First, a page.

Hurkus’ innovation in aerial vehicles was inspired by his personal goal of bringing the Turkish aviation industry onto the world stage, although he faced many setbacks along the way.
Vecihi Hurkus, known for his revolutionary innovation in Turkish aviation history, made his first flight as a pilot on May 21, 1916, at the age of 20.
A year later, Hurkus shot down a Russian plane on the Caucasus front, where it was deployed as the Ottoman Empire entered World War I. With enemy planes harassing the Ottoman lines along the Caucasus Belt, Hurkus was unlucky on October 8. 1917. His plane came under fire and crashed, seriously injuring him. Acting like a real fighter pilot, his instincts told him to burn the machine down before falling captive to Russian troops.
Hurkus was sent to Nargin Island in the Caspian Sea as a prisoner of war – but soon after he had devised a plan to free himself. With the help of Azerbaijani Turks, he escaped the prison and swam in the Caspian Sea, with his friend Bahattin Bey, until the duo reached Erzurum, a province in northeastern Turkey. ‘today.
On his return to Istanbul, he was assigned to the city’s air defense. However, while Istanbul was under the occupation of Allied forces, Hurkus left the city with former captive soldiers. They got on a boat from Harem. He goes to Mudanya via Bursa and Eskisehir, and joins the Turkish liberation war.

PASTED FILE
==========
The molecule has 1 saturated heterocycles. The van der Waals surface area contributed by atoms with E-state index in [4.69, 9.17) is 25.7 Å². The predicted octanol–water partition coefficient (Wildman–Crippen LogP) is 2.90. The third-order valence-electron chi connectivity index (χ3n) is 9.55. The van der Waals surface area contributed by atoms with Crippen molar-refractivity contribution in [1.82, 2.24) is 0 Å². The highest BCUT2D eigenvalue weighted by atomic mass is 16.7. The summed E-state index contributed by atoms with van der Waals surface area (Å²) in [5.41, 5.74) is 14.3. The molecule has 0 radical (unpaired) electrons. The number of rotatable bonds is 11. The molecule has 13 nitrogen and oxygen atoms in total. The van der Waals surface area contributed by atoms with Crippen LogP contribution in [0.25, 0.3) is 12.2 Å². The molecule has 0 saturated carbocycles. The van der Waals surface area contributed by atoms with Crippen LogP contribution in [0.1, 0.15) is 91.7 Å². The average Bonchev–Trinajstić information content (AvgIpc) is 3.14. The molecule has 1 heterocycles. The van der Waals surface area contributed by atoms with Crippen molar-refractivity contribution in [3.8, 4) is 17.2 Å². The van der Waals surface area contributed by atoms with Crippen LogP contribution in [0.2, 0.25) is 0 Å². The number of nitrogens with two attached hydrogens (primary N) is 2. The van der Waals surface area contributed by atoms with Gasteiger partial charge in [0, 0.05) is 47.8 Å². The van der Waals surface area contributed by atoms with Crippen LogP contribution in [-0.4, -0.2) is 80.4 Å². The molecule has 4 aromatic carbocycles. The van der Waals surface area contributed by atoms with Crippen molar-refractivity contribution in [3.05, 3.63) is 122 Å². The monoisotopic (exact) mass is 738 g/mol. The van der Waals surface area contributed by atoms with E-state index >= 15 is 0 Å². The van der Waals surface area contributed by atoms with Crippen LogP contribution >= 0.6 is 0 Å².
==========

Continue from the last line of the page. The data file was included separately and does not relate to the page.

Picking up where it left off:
Hurkus was born in Istanbul in 1896 to Zeliha Niyir Hanim. His father, Feham Bey, was a customs inspector. In 1912, he joined the troops of Staff Officer Kemal Bey, his brother-in-law, and volunteered for the Balkan War. He was one of the forces that entered Edirne.
As a pilot, he made the first and last flight of the Liberation War and single-handedly took control of Izmir-Seydikoy Airport. He later received a red ribbon war of independence medal from the Turkish Grand National Assembly.
He assured that his love for aviation complemented his love for Turkey. Just before his death on July 16, 1969, the day humanity set foot on the moon, he left behind a roadmap that later defined Turkey’s aviation industry.
After the Great War, Hurkus began teaching at the Izmir-Seydikoy flight school. In his time, he prepared an ambitious aviation project that aimed to bring his country on the path of innovation in flight.
As Turkey lacked aviation technology at the time, Hurkus built the Vecihi K-VI using engines from aircraft the country had shot down or captured during the war with Greece.
Hurkus must have clashed with Turkish bureaucracy when he applied for permission to fly his own home-made plane. Although a technical committee was set up to grant him a flight license, the process was somewhat delayed. The main reason for the delay was that with the exception of Hurkus himself, no other rider could actually pilot his machine. Hurkus finally got around the obstacles created by bureaucracy and made his first flight aboard the Vecihi K-VI on January 28, 1925.